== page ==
[Socrates] Like ourselves, I replied; and they see only their own shadows, or the shadows of one another, which the fire throws on the opposite wall of the cave?

[Glaucon] True, he said; how could they see anything but the shadows if they were never allowed to move their heads?

[Socrates] And of the objects which are being carried in like manner they would only see the shadows?

[Glaucon] Yes, he said.

[Socrates] And if they were able to converse with one another, would they not suppose that they were naming what was actually before them?

[Glaucon] Very true.

[Socrates] And suppose further that the prison had an echo which came from the other side, would they not be sure to fancy when one of the passers-by spoke that the voice which they heard came from the passing shadow?

[Glaucon] No question, he replied.

[Socrates] To them, I said, the truth would be literally nothing but the shadows of the images.

[Glaucon] That is certain.

[Socrates] And now look again, and see what will naturally follow if the prisoners are released and disabused of their error. At first, when any of them is liberated and compelled suddenly to stand up and turn his neck round and walk and look towards the light, he will suffer sharp pains; the glare will distress him, and he will be unable to see the realities of which in his former state he had seen the shadows; and then conceive some one saying to him, that what he saw before was an illusion, but that now, when he is approaching nearer to being and his eye is turned towards more real existence, he has a clearer vision, -what will be his reply? And you may further imagine that his instructor is pointing to the objects as they pass and requiring him to name them, -will he not be perplexed? Will he not fancy that the shadows which he formerly saw are truer than the objects which are now shown to him?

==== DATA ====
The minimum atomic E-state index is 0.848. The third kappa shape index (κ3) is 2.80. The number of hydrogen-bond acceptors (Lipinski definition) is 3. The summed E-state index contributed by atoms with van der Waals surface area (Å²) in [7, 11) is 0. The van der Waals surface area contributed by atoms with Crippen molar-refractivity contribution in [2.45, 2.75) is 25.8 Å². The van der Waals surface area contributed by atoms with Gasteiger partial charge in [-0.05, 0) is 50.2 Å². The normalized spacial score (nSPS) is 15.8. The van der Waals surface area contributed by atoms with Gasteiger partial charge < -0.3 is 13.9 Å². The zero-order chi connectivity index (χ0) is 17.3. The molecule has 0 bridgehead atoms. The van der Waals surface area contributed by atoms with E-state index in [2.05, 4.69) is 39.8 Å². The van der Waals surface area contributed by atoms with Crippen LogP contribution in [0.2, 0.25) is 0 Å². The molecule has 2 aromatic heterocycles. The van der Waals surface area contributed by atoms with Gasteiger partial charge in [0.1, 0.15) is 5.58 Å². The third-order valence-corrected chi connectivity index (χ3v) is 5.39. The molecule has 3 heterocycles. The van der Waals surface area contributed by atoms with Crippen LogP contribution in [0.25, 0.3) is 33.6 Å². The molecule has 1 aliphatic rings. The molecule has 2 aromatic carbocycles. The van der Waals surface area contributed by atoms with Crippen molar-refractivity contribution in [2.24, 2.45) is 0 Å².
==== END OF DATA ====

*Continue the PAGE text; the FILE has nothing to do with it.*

[Glaucon] Far truer.

[Socrates] And if he is compelled to look straight at the light, will he not have a pain in his eyes which will make him turn away to take and take in the objects of vision which he can see, and which he will conceive to be in reality clearer than the things which are now being shown to him?

[Glaucon] True, he now.